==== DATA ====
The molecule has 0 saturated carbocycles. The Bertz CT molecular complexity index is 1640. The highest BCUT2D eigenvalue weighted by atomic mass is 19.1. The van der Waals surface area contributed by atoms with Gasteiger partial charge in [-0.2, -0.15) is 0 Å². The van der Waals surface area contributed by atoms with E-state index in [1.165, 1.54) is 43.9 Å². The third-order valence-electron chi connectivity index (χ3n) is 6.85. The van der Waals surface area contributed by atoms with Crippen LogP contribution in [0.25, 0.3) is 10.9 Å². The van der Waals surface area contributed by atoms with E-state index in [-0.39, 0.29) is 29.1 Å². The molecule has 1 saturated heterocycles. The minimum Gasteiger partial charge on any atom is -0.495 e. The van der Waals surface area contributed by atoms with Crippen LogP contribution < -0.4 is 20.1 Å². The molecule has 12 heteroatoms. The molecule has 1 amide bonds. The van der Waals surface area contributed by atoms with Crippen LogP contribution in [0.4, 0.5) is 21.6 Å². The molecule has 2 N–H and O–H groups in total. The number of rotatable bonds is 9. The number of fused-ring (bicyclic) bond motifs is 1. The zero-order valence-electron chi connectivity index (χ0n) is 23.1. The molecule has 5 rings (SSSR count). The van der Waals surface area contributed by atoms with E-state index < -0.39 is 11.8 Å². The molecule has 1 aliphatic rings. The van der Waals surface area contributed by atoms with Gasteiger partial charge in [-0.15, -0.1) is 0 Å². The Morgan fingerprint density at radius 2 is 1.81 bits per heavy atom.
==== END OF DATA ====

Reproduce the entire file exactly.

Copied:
The molecule has 0 saturated carbocycles. The Bertz CT molecular complexity index is 1640. The highest BCUT2D eigenvalue weighted by atomic mass is 19.1. The van der Waals surface area contributed by atoms with Gasteiger partial charge in [-0.2, -0.15) is 0 Å². The van der Waals surface area contributed by atoms with E-state index in [1.165, 1.54) is 43.9 Å². The third-order valence-electron chi connectivity index (χ3n) is 6.85. The van der Waals surface area contributed by atoms with Crippen LogP contribution in [0.25, 0.3) is 10.9 Å². The van der Waals surface area contributed by atoms with E-state index in [-0.39, 0.29) is 29.1 Å². The molecule has 1 saturated heterocycles. The minimum Gasteiger partial charge on any atom is -0.495 e. The van der Waals surface area contributed by atoms with Crippen LogP contribution < -0.4 is 20.1 Å². The molecule has 12 heteroatoms. The molecule has 1 amide bonds. The van der Waals surface area contributed by atoms with Crippen LogP contribution in [0.4, 0.5) is 21.6 Å². The molecule has 2 N–H and O–H groups in total. The number of rotatable bonds is 9. The number of fused-ring (bicyclic) bond motifs is 1. The zero-order valence-electron chi connectivity index (χ0n) is 23.1. The molecule has 5 rings (SSSR count). The van der Waals surface area contributed by atoms with E-state index < -0.39 is 11.8 Å². The molecule has 1 aliphatic rings. The van der Waals surface area contributed by atoms with Gasteiger partial charge in [-0.15, -0.1) is 0 Å². The Morgan fingerprint density at radius 2 is 1.81 bits per heavy atom.